London-based artist Simon Quadrat primarily paints urban landscapes whose exaggerated perspective and foreboding desolation are in some ways reminiscent of the Metaphysical surrealism pioneered by Giorgio de Chirico.
Abandoned Hart Island: New York City’s Mass Burial Ground: crazy photos of a crazy place.
Johhny Rotten’s Tour of London: exactly what it sounds like.
Nineteenth Century Covington Mansion Demolished: because Walgreens plans to build a store a block away from its current one.
Windy City Hoops: the city of Chicago has turned to crowdfunding to expand its teen basketball program.
360 Panorama of London: just that.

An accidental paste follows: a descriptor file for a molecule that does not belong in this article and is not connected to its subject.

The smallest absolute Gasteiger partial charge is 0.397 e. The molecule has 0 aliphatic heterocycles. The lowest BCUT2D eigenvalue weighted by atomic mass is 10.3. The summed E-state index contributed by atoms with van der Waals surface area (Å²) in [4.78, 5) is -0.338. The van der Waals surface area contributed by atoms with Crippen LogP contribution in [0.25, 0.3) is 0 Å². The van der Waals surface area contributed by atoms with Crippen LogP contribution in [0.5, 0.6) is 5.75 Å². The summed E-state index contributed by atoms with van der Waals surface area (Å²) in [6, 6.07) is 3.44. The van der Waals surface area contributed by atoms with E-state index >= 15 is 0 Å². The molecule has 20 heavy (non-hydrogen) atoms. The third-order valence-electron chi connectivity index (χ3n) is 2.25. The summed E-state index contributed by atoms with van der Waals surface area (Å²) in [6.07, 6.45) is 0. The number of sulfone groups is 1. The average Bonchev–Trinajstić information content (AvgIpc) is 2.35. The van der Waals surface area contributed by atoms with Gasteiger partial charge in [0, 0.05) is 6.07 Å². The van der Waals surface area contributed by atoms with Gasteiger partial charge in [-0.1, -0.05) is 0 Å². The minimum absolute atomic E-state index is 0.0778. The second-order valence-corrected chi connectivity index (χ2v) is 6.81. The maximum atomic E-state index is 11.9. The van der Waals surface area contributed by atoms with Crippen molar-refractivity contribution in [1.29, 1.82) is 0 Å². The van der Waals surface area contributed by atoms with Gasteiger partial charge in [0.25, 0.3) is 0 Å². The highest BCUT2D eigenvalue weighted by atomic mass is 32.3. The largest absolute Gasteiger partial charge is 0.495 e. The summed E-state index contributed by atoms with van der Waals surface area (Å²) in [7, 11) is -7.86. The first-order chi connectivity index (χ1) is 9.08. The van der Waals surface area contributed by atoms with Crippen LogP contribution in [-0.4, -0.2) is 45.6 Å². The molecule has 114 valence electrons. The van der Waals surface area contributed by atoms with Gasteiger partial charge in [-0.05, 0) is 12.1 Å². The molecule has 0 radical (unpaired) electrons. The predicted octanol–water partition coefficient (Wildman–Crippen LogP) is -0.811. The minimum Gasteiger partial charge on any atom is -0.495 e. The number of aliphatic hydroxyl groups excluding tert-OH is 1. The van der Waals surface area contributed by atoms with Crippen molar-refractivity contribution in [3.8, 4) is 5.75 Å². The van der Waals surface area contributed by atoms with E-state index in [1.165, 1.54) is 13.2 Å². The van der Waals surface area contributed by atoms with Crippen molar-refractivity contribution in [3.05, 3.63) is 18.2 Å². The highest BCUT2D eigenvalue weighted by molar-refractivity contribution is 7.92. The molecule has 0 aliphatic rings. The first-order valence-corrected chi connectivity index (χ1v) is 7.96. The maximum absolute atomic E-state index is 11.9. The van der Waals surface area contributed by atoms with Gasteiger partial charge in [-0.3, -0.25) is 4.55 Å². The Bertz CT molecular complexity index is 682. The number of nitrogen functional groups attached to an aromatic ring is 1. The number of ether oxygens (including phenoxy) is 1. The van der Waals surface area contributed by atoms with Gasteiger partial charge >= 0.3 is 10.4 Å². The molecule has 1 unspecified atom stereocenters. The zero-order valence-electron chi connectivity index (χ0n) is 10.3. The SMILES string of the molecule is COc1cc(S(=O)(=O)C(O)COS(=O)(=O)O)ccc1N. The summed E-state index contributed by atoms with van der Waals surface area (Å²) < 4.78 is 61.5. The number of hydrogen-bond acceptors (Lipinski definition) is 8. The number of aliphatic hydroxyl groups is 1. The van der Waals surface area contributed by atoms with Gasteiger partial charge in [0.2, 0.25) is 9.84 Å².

Plenty of artists use books in their work or create maps as their practice. London-born, Oregon-based Matthew Picton has found a way to do both by using books and other textual materials that reference a city in a moment in time. Above, London 1666 is constructed out of book covers for The Plague Years by Daniel Defoe.
Born in Kent, Mike Bernard is now based in Devon, UK, where he creates landscapes that incorporate acrylic paint and mixed media collage elements. The resulting works focus primarily on landscapes of European cities and coastal villages, with “happy accidents” during the creative process providing surprising details and color combinations.
With the London Olympics starting tomorrow, let’s take a look at that fair city. Lucinda Rogers is an illustrator who’s been documenting the East End of London for a number of years. She creates each drawing on site in a single session, often working on tinted paper and using color sparingly, focusing instead on bold strokes that capture the dynamic energy of an area in transition.